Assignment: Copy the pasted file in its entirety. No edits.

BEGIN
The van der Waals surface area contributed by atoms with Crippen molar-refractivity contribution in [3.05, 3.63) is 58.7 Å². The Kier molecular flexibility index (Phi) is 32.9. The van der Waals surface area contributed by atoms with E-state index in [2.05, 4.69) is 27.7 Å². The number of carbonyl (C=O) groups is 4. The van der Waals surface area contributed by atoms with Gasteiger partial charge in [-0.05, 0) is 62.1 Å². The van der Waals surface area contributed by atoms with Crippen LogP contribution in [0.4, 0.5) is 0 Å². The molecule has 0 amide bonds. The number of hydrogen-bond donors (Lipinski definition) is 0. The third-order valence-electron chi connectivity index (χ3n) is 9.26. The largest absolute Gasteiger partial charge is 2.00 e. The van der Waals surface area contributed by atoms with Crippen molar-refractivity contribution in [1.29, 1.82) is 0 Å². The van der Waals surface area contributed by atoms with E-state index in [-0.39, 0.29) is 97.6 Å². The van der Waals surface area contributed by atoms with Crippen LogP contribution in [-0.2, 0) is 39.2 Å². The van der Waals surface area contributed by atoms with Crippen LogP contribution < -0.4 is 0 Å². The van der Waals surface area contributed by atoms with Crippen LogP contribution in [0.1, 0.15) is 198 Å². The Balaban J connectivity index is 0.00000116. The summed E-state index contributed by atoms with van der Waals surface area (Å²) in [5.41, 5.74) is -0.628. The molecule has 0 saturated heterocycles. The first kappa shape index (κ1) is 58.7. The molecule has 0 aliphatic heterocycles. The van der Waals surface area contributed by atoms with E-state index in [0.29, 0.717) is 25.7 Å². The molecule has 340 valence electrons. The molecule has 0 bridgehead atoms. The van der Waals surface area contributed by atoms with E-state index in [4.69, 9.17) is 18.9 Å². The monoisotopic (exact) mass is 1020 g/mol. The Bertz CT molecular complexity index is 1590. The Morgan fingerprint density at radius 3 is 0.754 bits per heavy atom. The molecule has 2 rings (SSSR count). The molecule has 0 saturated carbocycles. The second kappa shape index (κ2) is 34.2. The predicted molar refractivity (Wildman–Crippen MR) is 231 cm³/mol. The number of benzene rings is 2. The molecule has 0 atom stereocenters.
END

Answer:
The van der Waals surface area contributed by atoms with Crippen molar-refractivity contribution in [3.05, 3.63) is 58.7 Å². The Kier molecular flexibility index (Phi) is 32.9. The van der Waals surface area contributed by atoms with E-state index in [2.05, 4.69) is 27.7 Å². The number of carbonyl (C=O) groups is 4. The van der Waals surface area contributed by atoms with Gasteiger partial charge in [-0.05, 0) is 62.1 Å². The van der Waals surface area contributed by atoms with Crippen LogP contribution in [0.4, 0.5) is 0 Å². The molecule has 0 amide bonds. The number of hydrogen-bond donors (Lipinski definition) is 0. The third-order valence-electron chi connectivity index (χ3n) is 9.26. The largest absolute Gasteiger partial charge is 2.00 e. The van der Waals surface area contributed by atoms with Crippen molar-refractivity contribution in [1.29, 1.82) is 0 Å². The van der Waals surface area contributed by atoms with E-state index in [-0.39, 0.29) is 97.6 Å². The van der Waals surface area contributed by atoms with Crippen LogP contribution in [-0.2, 0) is 39.2 Å². The van der Waals surface area contributed by atoms with Crippen LogP contribution < -0.4 is 0 Å². The van der Waals surface area contributed by atoms with Crippen LogP contribution in [0.1, 0.15) is 198 Å². The Balaban J connectivity index is 0.00000116. The summed E-state index contributed by atoms with van der Waals surface area (Å²) in [5.41, 5.74) is -0.628. The molecule has 0 saturated heterocycles. The first kappa shape index (κ1) is 58.7. The molecule has 0 aliphatic heterocycles. The van der Waals surface area contributed by atoms with E-state index in [0.29, 0.717) is 25.7 Å². The molecule has 340 valence electrons. The molecule has 0 bridgehead atoms. The van der Waals surface area contributed by atoms with E-state index in [4.69, 9.17) is 18.9 Å². The monoisotopic (exact) mass is 1020 g/mol. The Bertz CT molecular complexity index is 1590. The Morgan fingerprint density at radius 3 is 0.754 bits per heavy atom. The molecule has 2 rings (SSSR count). The molecule has 0 saturated carbocycles. The second kappa shape index (κ2) is 34.2. The predicted molar refractivity (Wildman–Crippen MR) is 231 cm³/mol. The number of benzene rings is 2. The molecule has 0 atom stereocenters.